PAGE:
A Multidisciplinary University Research Initiative funded by the US Army Research Office.
A decade and a half now old, laser light filamentation in air is still challenging its basic concepts, producing new and unexpected effects, and offering images of possible game-changing applications for the future. However this field is entering a new phase. This is driven by a number of factors including new and more powerful lasers, new understandings of filament manipulation and control, and by observations of new effects produced by filaments. We now stand on the threshold of an era of transformational exploration and development. We bring together a world-class team equipped with the tools and expertise to elevate filamentation from an inexact, phenomenological science to a precision engineering discipline.
We have deliberately reached beyond the field of filamentation itself to explore how molecular optics, attoscience, meta-optics, THz emission and non-linear wave optics, can both aid its understanding and advance its exploitation. Co-lead by Jean-Claude Diels, UNM and Martin Richardson, UCF, it includes Alejandro Aceves, SMU, Ladan Arrisian UNM; Matthieu Baudelet and Zenghu Chang, UCF, Natalia Litchinitser, U. Buffalo, Eric Johnson, Clemson, Tamar Seideman, Northwestern University, Xi-Cheng Zhang, RPI, and colleagues from Canada, See Leang Chin, Laval University, and Paul Corkum, Ottawa University.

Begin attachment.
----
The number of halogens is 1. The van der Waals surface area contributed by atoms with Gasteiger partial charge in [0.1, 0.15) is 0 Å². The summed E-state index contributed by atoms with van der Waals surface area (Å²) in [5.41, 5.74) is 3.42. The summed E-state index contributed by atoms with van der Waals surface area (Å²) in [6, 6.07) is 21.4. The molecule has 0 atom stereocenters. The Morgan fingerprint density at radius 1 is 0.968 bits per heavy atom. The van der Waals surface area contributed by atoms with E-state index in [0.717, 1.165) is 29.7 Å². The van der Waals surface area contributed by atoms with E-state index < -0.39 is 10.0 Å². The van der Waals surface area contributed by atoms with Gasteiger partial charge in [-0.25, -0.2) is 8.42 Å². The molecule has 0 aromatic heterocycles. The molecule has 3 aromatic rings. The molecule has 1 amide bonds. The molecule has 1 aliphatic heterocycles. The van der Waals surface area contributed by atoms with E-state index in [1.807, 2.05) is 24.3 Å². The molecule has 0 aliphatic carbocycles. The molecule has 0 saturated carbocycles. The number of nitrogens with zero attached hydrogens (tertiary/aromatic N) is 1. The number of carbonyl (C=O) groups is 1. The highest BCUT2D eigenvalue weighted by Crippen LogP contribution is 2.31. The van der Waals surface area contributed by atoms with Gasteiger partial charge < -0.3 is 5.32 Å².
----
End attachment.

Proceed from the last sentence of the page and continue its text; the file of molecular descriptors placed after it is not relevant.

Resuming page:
In a tightly coordinated program involving experts from Europe and Canada, where leadership in this field currently resides, and colleagues at ARL, NRL and AFOSR, we concurrently address several interwoven issues. These can be listed as the fundamental science of single filaments, the radiation emitted from them, multiple filament formation and their cross interaction, the projection of secondary EM and electrical energy sources with filaments, as well as the interaction science of filament structures with materials.